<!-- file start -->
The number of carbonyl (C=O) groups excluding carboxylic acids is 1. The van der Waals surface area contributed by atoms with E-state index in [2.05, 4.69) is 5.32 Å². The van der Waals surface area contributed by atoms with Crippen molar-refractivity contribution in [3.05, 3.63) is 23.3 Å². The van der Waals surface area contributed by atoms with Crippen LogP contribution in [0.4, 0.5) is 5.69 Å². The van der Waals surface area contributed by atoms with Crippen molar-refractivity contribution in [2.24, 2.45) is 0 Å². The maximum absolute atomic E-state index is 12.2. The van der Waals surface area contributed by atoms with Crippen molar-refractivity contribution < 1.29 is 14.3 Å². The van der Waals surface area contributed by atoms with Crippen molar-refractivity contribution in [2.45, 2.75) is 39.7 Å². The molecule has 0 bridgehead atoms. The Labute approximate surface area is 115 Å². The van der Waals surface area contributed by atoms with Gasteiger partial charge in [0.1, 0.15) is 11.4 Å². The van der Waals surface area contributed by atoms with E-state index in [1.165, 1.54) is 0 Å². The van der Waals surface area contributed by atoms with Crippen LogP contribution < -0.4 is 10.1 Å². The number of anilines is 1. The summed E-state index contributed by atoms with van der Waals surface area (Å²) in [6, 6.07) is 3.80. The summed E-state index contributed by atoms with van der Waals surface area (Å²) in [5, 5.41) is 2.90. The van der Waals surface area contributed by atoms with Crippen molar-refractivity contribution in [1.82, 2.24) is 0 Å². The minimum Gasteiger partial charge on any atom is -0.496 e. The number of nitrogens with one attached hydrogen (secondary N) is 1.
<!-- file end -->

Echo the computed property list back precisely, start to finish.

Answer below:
The number of carbonyl (C=O) groups excluding carboxylic acids is 1. The van der Waals surface area contributed by atoms with E-state index in [2.05, 4.69) is 5.32 Å². The van der Waals surface area contributed by atoms with Crippen molar-refractivity contribution in [3.05, 3.63) is 23.3 Å². The van der Waals surface area contributed by atoms with Crippen LogP contribution in [0.4, 0.5) is 5.69 Å². The van der Waals surface area contributed by atoms with Crippen molar-refractivity contribution in [2.24, 2.45) is 0 Å². The maximum absolute atomic E-state index is 12.2. The van der Waals surface area contributed by atoms with Crippen molar-refractivity contribution < 1.29 is 14.3 Å². The van der Waals surface area contributed by atoms with Crippen molar-refractivity contribution in [2.45, 2.75) is 39.7 Å². The molecule has 0 bridgehead atoms. The Labute approximate surface area is 115 Å². The van der Waals surface area contributed by atoms with Gasteiger partial charge in [0.1, 0.15) is 11.4 Å². The van der Waals surface area contributed by atoms with E-state index in [1.165, 1.54) is 0 Å². The van der Waals surface area contributed by atoms with Crippen LogP contribution < -0.4 is 10.1 Å². The number of anilines is 1. The summed E-state index contributed by atoms with van der Waals surface area (Å²) in [6, 6.07) is 3.80. The summed E-state index contributed by atoms with van der Waals surface area (Å²) in [5, 5.41) is 2.90. The van der Waals surface area contributed by atoms with Crippen molar-refractivity contribution in [1.82, 2.24) is 0 Å². The minimum Gasteiger partial charge on any atom is -0.496 e. The number of nitrogens with one attached hydrogen (secondary N) is 1.